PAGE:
International waters

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Areas outside of exclusive economic zones in dark blue.

The terms international waters or trans-boundary waters apply where any of the following types of bodies of water (or their drainage basins) transcend international boundaries: oceans, large marine ecosystems, enclosed or semi-enclosed regional seas and estuaries, rivers, lakes, groundwater systems (aquifers), and wetlands.[1]

Oceans, seas, and waters outside of national jurisdiction are also referred to as the high seas or, in Latin, mare liberum (meaning free sea). The Convention on the High Seas, which has 63 signatories, defines "high seas" to mean "all parts of the sea that are not included in the territorial sea or in the internal waters of a State."[2]

Ships sailing the high seas are generally under the jurisdiction of the flag state (if there is one);[3] however, when a ship is involved in certain criminal acts, such as piracy,[4] any nation can exercise jurisdiction under the doctrine of universal jurisdiction. International waters can be contrasted with internal waters, territorial waters and exclusive economic zones.

International waterways

Komárno in Slovakia is an inland port on the Danube River which is an important international waterway.

Several international treaties have established freedom of navigation on semi-enclosed seas.

Other international treaties have opened up rivers, which are not traditionally international waterways.

Disputes over international waters

Atlantic Ocean - the main zone of sea transport in 15th-20th centuries.

Current unresolved disputes over whether particular waters are "International waters" include:

  • The Arctic Ocean: While Canada, Denmark, Russia and Norway all regard parts of the Arctic seas as national waters or internal waters, most European Union countries and the United States officially regard the whole region as international waters.[citation needed]
  • The Southern Ocean: Australia claims an exclusive economic zone (EEZ) around its Antarctic territorial claim. Since this claim is only recognised by four other countries, the EEZ claim is also disputed.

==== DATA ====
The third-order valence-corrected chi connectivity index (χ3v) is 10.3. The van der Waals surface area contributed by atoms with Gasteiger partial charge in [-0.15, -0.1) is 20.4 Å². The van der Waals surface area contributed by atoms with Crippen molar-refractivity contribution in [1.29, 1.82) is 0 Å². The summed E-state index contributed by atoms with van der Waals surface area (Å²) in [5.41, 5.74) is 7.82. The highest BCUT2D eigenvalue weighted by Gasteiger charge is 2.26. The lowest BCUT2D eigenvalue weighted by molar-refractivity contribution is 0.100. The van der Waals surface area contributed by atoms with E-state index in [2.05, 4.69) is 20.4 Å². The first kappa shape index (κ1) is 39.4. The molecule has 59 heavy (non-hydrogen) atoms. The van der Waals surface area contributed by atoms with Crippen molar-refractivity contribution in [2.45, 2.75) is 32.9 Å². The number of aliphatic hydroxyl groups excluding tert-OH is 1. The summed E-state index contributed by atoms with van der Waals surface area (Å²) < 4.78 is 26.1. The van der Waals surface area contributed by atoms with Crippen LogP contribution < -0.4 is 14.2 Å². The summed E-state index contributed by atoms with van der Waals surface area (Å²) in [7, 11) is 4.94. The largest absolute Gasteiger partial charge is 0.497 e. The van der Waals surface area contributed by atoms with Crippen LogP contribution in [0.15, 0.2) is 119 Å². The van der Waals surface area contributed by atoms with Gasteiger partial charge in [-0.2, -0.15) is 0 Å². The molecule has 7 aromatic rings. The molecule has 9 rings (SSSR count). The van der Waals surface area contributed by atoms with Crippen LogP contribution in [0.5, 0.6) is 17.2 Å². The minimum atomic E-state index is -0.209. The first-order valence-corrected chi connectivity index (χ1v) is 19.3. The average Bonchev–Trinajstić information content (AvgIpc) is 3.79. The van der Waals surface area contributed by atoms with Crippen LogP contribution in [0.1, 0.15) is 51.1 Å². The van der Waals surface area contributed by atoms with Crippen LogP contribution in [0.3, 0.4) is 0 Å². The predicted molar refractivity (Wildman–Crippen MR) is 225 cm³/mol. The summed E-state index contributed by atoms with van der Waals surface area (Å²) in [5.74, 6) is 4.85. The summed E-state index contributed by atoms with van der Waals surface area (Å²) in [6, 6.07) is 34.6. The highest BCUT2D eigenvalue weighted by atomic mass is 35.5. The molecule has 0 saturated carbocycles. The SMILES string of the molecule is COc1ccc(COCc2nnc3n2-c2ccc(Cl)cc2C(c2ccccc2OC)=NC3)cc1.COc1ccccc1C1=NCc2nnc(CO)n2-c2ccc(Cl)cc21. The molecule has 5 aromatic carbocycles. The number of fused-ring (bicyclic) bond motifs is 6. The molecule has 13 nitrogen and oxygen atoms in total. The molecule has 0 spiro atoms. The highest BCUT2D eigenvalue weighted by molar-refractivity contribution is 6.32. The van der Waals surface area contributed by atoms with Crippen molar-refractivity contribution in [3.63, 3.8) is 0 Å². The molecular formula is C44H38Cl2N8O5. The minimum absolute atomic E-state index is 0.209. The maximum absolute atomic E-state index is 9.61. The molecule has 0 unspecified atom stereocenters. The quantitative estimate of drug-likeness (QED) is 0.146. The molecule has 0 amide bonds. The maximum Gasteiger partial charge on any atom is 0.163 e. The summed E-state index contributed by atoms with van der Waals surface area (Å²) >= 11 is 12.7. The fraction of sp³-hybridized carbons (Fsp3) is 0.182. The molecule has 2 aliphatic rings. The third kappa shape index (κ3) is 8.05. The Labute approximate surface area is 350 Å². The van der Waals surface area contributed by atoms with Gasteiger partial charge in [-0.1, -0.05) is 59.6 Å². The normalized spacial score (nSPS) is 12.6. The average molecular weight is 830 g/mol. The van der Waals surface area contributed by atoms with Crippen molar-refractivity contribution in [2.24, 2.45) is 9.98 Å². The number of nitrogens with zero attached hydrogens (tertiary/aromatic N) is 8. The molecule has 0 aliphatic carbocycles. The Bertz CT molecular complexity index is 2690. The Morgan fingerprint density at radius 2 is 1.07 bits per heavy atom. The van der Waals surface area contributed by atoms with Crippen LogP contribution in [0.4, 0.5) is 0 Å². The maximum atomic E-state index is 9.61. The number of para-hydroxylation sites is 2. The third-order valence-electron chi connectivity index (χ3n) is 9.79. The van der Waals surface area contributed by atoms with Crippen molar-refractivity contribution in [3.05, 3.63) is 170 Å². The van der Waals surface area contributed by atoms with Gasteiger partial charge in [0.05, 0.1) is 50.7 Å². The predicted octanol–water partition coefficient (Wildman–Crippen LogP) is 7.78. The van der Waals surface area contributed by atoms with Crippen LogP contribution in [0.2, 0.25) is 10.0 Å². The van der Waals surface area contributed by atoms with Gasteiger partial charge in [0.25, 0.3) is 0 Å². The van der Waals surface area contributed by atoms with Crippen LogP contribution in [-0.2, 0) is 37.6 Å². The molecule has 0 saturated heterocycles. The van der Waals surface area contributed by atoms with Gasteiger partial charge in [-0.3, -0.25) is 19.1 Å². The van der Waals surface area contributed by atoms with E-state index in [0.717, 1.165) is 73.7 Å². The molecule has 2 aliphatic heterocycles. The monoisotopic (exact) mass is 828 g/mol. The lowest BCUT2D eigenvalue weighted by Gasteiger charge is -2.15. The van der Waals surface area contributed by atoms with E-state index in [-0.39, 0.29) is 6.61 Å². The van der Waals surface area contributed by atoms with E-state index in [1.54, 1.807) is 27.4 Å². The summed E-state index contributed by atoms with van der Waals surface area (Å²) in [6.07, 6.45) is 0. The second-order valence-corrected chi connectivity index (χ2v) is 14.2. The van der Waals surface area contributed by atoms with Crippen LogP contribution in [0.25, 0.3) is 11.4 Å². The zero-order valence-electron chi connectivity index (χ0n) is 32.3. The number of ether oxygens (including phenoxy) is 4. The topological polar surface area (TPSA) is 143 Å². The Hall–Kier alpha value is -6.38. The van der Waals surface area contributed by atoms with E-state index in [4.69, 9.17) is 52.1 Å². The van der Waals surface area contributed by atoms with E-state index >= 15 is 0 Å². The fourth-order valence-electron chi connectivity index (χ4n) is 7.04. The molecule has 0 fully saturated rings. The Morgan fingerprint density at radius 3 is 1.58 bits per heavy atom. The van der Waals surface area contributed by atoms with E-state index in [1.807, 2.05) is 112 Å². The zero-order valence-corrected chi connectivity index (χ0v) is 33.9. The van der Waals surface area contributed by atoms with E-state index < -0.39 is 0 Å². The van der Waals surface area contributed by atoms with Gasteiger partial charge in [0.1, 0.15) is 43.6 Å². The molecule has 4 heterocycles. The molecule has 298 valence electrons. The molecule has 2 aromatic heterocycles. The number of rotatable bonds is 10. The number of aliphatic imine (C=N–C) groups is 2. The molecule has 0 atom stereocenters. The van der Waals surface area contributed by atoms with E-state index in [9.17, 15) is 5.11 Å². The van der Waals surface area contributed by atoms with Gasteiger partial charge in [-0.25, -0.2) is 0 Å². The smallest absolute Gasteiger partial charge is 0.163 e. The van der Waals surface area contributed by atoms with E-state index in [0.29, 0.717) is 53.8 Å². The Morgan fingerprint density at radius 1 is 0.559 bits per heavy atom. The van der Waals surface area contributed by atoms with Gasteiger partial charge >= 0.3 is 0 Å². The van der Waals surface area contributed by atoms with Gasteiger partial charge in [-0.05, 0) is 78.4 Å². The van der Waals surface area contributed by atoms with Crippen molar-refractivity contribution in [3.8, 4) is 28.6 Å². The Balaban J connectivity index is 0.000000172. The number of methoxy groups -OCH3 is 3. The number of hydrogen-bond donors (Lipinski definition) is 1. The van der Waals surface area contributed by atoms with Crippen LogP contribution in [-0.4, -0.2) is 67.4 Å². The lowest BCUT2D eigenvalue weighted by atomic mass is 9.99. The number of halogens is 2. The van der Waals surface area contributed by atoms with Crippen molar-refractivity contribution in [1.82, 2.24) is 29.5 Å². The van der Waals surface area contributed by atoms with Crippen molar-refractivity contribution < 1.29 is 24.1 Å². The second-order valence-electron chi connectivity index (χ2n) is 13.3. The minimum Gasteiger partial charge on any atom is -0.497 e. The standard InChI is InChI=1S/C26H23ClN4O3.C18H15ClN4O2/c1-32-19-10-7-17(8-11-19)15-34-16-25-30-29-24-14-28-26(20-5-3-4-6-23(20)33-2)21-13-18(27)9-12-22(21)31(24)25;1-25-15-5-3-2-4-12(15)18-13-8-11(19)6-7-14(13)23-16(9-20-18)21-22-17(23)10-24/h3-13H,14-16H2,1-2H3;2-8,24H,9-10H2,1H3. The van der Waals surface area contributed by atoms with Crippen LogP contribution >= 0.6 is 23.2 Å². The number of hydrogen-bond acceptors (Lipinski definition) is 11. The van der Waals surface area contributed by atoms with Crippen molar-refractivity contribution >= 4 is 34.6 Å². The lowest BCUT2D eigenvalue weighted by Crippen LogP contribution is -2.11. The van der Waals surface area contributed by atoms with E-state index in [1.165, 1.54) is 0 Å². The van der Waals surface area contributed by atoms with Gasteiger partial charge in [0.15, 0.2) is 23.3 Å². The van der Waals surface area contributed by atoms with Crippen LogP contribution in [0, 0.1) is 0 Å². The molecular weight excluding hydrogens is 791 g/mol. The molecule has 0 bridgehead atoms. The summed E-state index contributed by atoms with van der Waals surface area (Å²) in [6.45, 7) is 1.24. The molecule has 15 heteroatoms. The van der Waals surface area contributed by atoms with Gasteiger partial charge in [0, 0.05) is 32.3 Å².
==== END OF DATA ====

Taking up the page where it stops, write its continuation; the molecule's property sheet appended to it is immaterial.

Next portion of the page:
• Area around Okinotorishima: Japan claim Okinotorishima is an islet and thus they should have an EEZ around it, but some neighboring countries claim it is an atoll and thus should not have an EEZ.
  • South China Sea: See Territorial disputes in the South China Sea. Some countries [like Japan, India, the United States] consider (at least part of) the South China Sea as international waters, but this viewpoint is not universal.[5]

In addition to formal disputes, the government of Somalia exercises little control de facto over Somali territorial waters. Consequently, much piracy, illegal dumping of waste and fishing without permit has occurred.

Although water is often seen as a source of conflict, recent research suggests that water management can be a source for cooperation between countries. Such cooperation will benefit participating countries by being the catalyst for larger socio-economic development.[6] For instance, the countries of the Senegal River Basin that cooperate through the Organisation pour la Mise en Valeur du Fleuve Sénégal (OMVS) have achieved greater socio-economic development and overcome challenges relating to agriculture and other issues.[7]

International waters agreements

Sea areas in international rights, seen from a top-down perspective.[citation needed]
Limits of national jurisdiction and sovereignty
Outer space (including Earth orbits; the Moon and other celestial bodies, and their orbits)
national airspace territorial waters airspace contiguous zone airspace[citation needed] international airspace